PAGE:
Road map to nowhere

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Road map to nowhere

The government’s road map for the next five years to create jobs can hardly avoid criticism because it lacks fundamental solutions to the serious unemployment issue facing the Korean economy. In Wednesday’s meeting presided over by President Moon Jae-in, the Presidential Committee on Job Creation included five fields, 10 key tasks and 100 policies in its initiative. It is focused on creating 810,000 jobs in the public sector along with additional jobs in the private sector through innovative growth based on revitalization of new industries and start-ups.

At first glance, the plan sounds acceptable as it aims to enable the public sector to prime the pump in creating jobs — given the alarming 21.5 percent jobless rate among the young — while helping private companies do their share by fostering new industries and start-ups. On top of that, the government plans to start vocational training programs to meet the growing demands for a top-caliber workforce.

The problem is a lack of economic inducements for companies to boost hiring on their own. Job creation should be backed by entrepreneurship and investment. But many companies face a hostile business environment due to over-regulation. Our laws ban hospitals from offering remote medical examinations and treatment, not to mention a myriad of obstacles in installing cable cars in tourist spots. Even though the Services Industry Development Act and Regulation-Free Zone Act were proposed long ago, Moon and the ruling party have opposed them, saying they only benefit large companies.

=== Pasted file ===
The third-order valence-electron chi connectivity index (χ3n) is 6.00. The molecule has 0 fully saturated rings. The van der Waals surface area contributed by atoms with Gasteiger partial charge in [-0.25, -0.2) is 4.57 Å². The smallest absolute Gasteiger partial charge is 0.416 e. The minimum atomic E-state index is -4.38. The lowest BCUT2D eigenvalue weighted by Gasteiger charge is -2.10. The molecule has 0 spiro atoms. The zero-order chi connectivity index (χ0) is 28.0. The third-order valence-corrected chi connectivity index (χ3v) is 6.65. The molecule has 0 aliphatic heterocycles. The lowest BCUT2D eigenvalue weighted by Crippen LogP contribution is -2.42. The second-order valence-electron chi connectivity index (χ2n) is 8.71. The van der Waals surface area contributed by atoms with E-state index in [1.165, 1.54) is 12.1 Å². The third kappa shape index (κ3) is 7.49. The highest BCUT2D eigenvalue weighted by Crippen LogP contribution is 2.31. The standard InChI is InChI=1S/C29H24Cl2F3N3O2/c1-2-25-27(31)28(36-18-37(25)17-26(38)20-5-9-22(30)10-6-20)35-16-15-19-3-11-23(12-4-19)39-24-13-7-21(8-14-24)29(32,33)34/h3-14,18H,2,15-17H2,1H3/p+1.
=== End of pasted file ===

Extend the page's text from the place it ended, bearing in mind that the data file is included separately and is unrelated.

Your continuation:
The road map is basically based on the premise that a dramatic increase of jobs in the public sector will lead to more jobs in the private sector. Really? Putting aside the cost — a whopping 5 trillion won ($4.42 billion) a year — the plan will only consolidate our distorted employment structure.

Moon’s minimum wage increase is another hurdle. The government’s push will only force an increasing number of companies to stop hiring, as seen in apartment complexes’ efforts to use automatic entrance and exit systems instead of security guards. The government’s initiative to assist 2.3 million workers involved in the insurance business and golf courses to form their own labor unions also does not help create jobs. What we need is a grand compromise between labor and management to ensure that unions make concessions as their employers hire more. Without deregulation and labor reform, the road map is an empty slogan.

JoongAng Ilbo, Oct. 19, Page 38
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